Dolly becomes Category 1 hurricane

July 22, 2008 6:07:36 PM PDT
Tropical storm Dolly spun into a hurricane on Tuesday, heading toward the U.S.-Mexico border and the heavily populated Rio Grande Valley, where officials feared heavy rains could cause massive flooding and levee breaks. Dolly was upgraded from a tropical storm to a Category 1 hurricane on Tuesday afternoon with sustained winds near 75 miles per hour.

At around 5 p.m., Dolly's centre was about 165 miles east-southeast of Brownsville, Texas, moving northwest at about 10 miles per hour.

In Tamaulipas, on the U.S. Mexico border, residents were seen preparing for the hurricane by filling up sandbags and stocking up on supplies at local supermarkets.

Dolly was expected to make landfall late Tuesday or early Wednesday as a Category 1 hurricane and bring with it high winds and up to 15 inches of rain and coastal storm surge flooding of four feet to six feet above normal high tide levels.

Emergency officials feared major flooding problems and urged coastal residents to prepare.

Mexico's Minister of the Interior Juan Camilo Mourino made a trip to the border state of Tamaulipas and assured residents that the state and federal arms were prepared for the storm.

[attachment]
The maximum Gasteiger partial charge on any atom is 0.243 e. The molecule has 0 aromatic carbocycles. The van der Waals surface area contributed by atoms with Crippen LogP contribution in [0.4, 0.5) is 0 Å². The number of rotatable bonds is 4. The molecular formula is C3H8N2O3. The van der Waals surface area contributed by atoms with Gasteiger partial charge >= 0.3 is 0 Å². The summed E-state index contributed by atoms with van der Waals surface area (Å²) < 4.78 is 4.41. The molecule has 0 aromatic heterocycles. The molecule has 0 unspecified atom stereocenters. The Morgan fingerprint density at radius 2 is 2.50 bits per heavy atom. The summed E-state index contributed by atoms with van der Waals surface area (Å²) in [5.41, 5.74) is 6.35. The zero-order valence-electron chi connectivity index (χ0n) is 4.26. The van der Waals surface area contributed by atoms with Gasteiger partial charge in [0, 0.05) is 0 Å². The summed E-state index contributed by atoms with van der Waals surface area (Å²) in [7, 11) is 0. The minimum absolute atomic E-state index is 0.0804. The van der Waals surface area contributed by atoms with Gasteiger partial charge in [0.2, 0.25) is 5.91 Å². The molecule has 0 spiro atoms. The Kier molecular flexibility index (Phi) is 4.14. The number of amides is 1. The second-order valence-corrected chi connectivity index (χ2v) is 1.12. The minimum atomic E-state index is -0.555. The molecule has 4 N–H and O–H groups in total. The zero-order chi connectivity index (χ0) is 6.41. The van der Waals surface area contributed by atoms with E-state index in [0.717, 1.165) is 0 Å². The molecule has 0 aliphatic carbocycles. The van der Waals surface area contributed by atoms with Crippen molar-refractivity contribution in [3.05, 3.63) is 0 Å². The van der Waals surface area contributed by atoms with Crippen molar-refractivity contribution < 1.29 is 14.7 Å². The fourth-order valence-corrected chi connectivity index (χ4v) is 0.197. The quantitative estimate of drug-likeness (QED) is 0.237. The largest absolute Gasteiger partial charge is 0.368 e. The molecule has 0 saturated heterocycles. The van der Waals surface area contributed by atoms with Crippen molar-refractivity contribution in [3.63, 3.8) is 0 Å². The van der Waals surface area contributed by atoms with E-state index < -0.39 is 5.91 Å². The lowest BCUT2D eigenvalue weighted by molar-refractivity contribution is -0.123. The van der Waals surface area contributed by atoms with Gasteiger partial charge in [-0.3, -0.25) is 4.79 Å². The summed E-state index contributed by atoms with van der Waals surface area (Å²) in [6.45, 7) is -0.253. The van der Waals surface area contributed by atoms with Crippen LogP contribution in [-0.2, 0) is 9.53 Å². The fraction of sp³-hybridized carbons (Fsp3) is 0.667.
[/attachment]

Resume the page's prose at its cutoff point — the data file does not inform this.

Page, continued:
"The state, with its systems and its Civil Protection unit, is ready to deal successfully with the challenge we are facing," he said at a news conference with the governor of Tamaulipas.

Mexican border towns near the Gulf coast were setting up shelters for those who want to leave low-lying areas that flood easily.

"We're evacuating around 23,000 people to safer areas, the people who have a higher level of risk in terms of the route that the tropical storm looks like it's going to take," Mourino said.

Soldiers were also being sent into Matamoros to protect against looting, in case the storm does strike the Mexican border town on the Gulf Coast and many residents are forced to flee.

Mexico announced a hurricane warning from Rio San Fernando north to the U.S. border.

A tropical storm warning and a hurricane watch were also in effect from La Pesca to Rio San Fernando.

Tropical storm warnings were issued for areas adjacent to the hurricane zone, and the governor declared 14 South Texas counties disasters, allowing state resources to be used to send equipment and emergency workers to areas in the storm's path.

Officials are concerned about levees breaking.

Much of the damage to New Orleans from Hurricane Katrina was from levee breaks instead of wind.

Shell Oil said it was evacuating workers from oil rigs in the western Gulf of Mexico, but didn't expect its production to be affected by the storm.


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